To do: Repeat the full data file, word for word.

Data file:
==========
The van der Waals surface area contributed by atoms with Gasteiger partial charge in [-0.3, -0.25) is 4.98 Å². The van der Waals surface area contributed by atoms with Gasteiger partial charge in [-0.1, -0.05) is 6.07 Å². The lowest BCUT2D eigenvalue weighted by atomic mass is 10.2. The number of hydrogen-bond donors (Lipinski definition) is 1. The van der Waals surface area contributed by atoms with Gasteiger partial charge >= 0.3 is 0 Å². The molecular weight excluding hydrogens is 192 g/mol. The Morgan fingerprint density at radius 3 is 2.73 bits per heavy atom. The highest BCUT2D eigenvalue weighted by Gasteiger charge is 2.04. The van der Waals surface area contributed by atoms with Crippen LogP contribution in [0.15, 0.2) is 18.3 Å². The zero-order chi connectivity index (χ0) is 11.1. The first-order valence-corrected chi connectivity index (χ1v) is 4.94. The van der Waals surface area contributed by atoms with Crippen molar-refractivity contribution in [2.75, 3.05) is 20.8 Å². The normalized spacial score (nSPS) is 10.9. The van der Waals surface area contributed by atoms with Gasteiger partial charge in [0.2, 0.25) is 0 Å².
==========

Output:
The van der Waals surface area contributed by atoms with Gasteiger partial charge in [-0.3, -0.25) is 4.98 Å². The van der Waals surface area contributed by atoms with Gasteiger partial charge in [-0.1, -0.05) is 6.07 Å². The lowest BCUT2D eigenvalue weighted by atomic mass is 10.2. The number of hydrogen-bond donors (Lipinski definition) is 1. The van der Waals surface area contributed by atoms with Gasteiger partial charge >= 0.3 is 0 Å². The molecular weight excluding hydrogens is 192 g/mol. The Morgan fingerprint density at radius 3 is 2.73 bits per heavy atom. The highest BCUT2D eigenvalue weighted by Gasteiger charge is 2.04. The van der Waals surface area contributed by atoms with Crippen LogP contribution in [0.15, 0.2) is 18.3 Å². The zero-order chi connectivity index (χ0) is 11.1. The first-order valence-corrected chi connectivity index (χ1v) is 4.94. The van der Waals surface area contributed by atoms with Crippen molar-refractivity contribution in [2.75, 3.05) is 20.8 Å². The normalized spacial score (nSPS) is 10.9. The van der Waals surface area contributed by atoms with Gasteiger partial charge in [0.2, 0.25) is 0 Å².